The book's narrator is Afenasii Ziukin, butler to one of the Tsar's uncles. I can see why authors find it a useful device to use a servant as narrator - by their nature they are present at most of the action but are able to comment on it dispassionately. However Ziukin gets himself involved in the action, taking it upon himself to try to investigate the case and carry out several daring missions of his own - most of which end in disaster or with the need to be bailed out by Fandorin. Every detective must have a bumbling sidekick and Ziukin is certainly Fandorin's.

I suppose it's always going to be difficult jumping into a series halfway through - in fact it's something I don't usually do. The Coronation does, in fact, work fairly well as a stand-alone book, but I probably missed out by not knowing any of Fandorin's back story. I think I was supposed to like and trust Fandorin from the beginning, but in common with Ziukin, I had never met him before and consequently didn't warm to him very much. In a way this didn't really matter, as Fandorin is less the protagonist of the book than Ziukin himself, and I did very much like the butler's character.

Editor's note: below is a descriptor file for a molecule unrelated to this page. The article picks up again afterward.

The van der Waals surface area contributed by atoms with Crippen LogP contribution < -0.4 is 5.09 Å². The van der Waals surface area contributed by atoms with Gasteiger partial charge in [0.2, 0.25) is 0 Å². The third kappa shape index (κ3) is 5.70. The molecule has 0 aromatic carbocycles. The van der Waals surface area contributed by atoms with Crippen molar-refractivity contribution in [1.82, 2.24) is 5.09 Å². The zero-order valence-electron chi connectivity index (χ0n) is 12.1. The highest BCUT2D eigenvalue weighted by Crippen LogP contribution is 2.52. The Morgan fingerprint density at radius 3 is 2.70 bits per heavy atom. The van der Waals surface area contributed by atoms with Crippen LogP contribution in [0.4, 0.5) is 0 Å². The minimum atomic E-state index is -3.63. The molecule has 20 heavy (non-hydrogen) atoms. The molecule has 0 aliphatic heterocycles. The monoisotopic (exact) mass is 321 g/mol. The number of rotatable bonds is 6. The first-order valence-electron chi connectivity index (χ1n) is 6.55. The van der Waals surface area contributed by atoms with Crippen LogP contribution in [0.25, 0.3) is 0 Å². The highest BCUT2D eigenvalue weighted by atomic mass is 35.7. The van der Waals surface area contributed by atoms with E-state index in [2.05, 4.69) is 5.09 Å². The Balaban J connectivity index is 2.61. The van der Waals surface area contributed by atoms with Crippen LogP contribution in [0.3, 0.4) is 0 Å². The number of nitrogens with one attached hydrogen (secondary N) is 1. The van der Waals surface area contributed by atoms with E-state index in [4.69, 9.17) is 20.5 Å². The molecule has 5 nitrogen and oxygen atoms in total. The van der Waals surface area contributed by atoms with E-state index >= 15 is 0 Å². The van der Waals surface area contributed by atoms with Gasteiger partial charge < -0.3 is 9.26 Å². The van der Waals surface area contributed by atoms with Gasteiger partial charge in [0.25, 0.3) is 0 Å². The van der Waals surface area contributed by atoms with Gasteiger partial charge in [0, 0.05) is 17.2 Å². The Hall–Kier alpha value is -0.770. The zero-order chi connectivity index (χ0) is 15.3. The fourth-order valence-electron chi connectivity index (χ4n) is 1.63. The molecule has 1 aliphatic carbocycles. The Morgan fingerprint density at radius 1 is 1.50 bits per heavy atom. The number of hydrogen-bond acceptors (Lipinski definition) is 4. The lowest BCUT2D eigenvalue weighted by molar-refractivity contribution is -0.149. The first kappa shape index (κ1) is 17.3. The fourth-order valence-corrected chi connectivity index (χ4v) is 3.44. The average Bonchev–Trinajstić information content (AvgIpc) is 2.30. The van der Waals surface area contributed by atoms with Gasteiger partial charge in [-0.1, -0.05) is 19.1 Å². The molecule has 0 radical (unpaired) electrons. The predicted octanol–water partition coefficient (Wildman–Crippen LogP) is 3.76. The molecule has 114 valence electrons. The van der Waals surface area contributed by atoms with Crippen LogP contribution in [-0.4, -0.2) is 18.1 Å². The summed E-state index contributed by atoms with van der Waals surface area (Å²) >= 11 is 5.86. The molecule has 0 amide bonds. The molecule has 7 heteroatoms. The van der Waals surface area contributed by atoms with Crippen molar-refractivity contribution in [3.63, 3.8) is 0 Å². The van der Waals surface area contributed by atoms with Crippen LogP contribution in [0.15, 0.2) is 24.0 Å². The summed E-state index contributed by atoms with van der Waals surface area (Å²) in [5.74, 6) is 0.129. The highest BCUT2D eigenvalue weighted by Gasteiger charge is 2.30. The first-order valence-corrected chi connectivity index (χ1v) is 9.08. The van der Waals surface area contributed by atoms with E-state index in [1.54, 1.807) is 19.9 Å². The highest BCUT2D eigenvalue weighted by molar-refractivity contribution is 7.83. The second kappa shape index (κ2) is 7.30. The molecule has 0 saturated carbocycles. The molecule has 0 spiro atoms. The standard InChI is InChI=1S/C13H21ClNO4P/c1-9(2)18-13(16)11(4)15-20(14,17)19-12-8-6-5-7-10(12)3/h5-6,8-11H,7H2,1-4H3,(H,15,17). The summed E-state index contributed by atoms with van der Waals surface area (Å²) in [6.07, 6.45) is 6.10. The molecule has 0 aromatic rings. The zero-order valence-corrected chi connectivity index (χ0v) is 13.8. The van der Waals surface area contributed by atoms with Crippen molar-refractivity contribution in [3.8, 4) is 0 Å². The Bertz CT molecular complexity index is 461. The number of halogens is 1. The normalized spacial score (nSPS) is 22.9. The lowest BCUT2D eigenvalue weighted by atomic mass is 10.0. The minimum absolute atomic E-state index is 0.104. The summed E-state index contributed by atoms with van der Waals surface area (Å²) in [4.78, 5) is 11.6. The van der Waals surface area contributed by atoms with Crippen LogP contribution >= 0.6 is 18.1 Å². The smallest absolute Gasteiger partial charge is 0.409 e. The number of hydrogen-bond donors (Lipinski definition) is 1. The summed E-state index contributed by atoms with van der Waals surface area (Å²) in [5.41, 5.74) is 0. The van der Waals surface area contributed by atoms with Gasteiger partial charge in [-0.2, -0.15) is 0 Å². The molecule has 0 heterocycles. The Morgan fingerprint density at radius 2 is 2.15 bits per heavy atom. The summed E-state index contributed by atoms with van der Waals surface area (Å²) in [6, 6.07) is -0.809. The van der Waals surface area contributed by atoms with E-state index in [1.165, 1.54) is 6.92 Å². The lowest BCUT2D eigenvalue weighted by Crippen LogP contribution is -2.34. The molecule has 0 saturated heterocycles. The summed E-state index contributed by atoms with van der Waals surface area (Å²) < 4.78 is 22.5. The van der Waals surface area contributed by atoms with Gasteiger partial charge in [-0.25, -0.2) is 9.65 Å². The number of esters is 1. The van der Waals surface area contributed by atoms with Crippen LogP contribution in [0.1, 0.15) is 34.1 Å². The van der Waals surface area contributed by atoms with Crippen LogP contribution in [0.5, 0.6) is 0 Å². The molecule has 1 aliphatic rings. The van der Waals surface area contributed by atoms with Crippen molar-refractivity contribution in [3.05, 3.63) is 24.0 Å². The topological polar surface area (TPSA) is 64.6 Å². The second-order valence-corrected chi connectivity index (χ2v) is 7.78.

I can only assume that Akunin has read The Remains of the Day and I wouldn't be surprised if this book was an intentional homage to Ishiguro. Like Stevens in The Remains of the Day, Ziukin is pompous, obsessed with the idea of dignity and utterly blind to the attentions of his female colleague. He is, however, brave (to the point of stupidity) and flawed enough to appear human. Very few of the rest of the characters made much of an impression on me. To be honest I had a hard time differentiating one from another, especially as they tend to be referred to variously by their given name and patronymic, or their surname. Working out who was who was sometimes a challenge.